February 2, 2014, Epiphany 4 – Safe in His Arms

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Happy are the people whose strength is in you!
whose hearts are set on the pilgrims’ way.

When we were young, we, or at least a lot of us, I think, felt like we were pretty much indestructible. We did stupid, foolhardy things and we took risks that turned our poor mothers’ hair gray, and we treated our bodies and the precious gift of our lives with reckless abandon. But year by year we find ourselves carrying the growing weight of our life experiences. We suffer the pain of illnesses and injuries, our own and others. We live through the fear of more terrible things that might be. And eventually none of us can escape knowing the loss of people who are dear to us, people we love, people we have depended on. The older we get, the more pressing is the reality that we won’t be in this body, in this world, forever. Eventually we all come face to face with the fact of death.

It is a popular thing now for people to write books and articles that help people deal with death. There are whole sections in children’s libraries and bookstores that try to help children see that death is a natural part of life, so that they won’t be crushed by the grief of losing a parent or a friend, because even little children are not immune from loss. Some of these books are excellent, and it is a good thing always to bring comfort to someone who is sad, but many times the writers of these books don’t actually know where real comfort is to be found. One of the main problems is that a lot of these books try to portray death as a beautiful and natural part of the wonderful process of life, as if death were our friend and not our enemy.

But the truth is that death is not our friend, and death is not natural. The grief and anger and bewilderment that we feel in the face of death – those are natural feelings, because we know in our hearts that we were created for life, and that it is death that is unnatural, an abomination. And that is why, on the day that Simeon walked into the Temple in Jerusalem and reached out for the infant Jesus, his heart sang with joy to know that the little body he held in his arms, the little hand that clasped his finger, or maybe his beard, the sweet baby breath he smelled, and the small cry he heard, this was at last the redemption that he had longed for his whole life – and not only him, but the whole people of Israel for generations, and not only the people of Israel, but the whole human race, ever since the blood of Abel cried out to the Lord from the ground.

Now, Simeon prayed to his God as he held the little child, now you can let your servant depart in peace, because the long, unnatural tyranny of sin and death is coming to an end. He knew in the power of the Spirit, and he believed in the depths of his heart, that his death no longer held any terror for him, because at long last God himself had come in the flesh to share the whole experience of the human race that he created and that he loved, so that we could all partake of his abundant and indestructible life.

We read in the letter to the Hebrews today, “Since God’s children share flesh and blood, Jesus himself likewise shared the same things, so that through death he might destroy the one who has the power of death, that is, the devil, and free those who all their lives were held in slavery by the fear of death.” That means that in order to set us all free from the brokenness of sin, Jesus came to share the whole experience of our broken life, from the pain and blood of birth to the fear and agony of death, and all that lies in between – illness and temptation and joy and sorrow and loss and fear and love and pain – because the writer says, “he had to become like his brothers and sisters in every respect.” God loved us, literally as his own flesh, therefore he chose to partake completely of the whole messy uncomfortable thing that we call life, except that he did not sin.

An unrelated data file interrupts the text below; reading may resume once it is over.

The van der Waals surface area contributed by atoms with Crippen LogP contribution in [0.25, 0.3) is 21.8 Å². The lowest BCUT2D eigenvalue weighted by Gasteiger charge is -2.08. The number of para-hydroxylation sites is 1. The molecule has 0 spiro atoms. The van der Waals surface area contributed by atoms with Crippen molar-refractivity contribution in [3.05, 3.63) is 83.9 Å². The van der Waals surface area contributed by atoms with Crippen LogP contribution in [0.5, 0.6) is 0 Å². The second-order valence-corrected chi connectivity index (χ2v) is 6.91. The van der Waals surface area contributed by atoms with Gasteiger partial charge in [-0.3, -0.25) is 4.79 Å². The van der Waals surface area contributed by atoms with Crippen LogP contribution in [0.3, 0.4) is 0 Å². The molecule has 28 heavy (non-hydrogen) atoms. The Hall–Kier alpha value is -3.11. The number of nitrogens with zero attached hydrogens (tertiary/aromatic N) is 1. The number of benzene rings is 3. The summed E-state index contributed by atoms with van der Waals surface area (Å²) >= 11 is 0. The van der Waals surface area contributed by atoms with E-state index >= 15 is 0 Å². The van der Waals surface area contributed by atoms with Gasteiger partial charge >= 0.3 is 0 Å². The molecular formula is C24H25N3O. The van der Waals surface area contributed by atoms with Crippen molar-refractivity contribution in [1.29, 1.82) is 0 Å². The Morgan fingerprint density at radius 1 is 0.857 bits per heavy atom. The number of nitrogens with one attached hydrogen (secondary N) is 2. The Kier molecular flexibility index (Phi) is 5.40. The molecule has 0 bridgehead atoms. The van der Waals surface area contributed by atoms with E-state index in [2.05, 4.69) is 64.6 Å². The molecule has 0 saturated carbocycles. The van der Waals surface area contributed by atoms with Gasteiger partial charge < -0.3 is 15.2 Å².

This is the glorious good news Simeon proclaimed on that day in the Temple: Because the real, live little baby who was presented by Mary and Joseph in the Temple, and who was held in Simeon’s arms, was truly the eternal God, who had come to share the life of his beloved children, we now share his perfect and abundant life. Now, whether in life or in death, we are safe in the arms of our Father. Because the Son of God emptied himself out of his great love for us, the losses that we suffer and grieve for in this life, as real and as terrible and as painful as they are now, are not forever, and they will not defeat us. We have the promise that our old enemy, death, has been vanquished, and even though it separates us from those we love for a little time, the day is surely coming when we will all be together, alive and well, in the presence of God.

I’d like us to close today by praying Simeon’s prayer together (BCP p. 120)

Lord, you now have set your servant free

To go in peace as you have promised.

For these eyes of mine have seen the Savior,

Whom you have prepared for all the world to see;

A Light to enlighten the nations,

And the glory of your people Israel.

Glory to the Father, and to the Son, and to the Holy Spirit;
As it was in the beginning, is now, and will be for ever. Amen.

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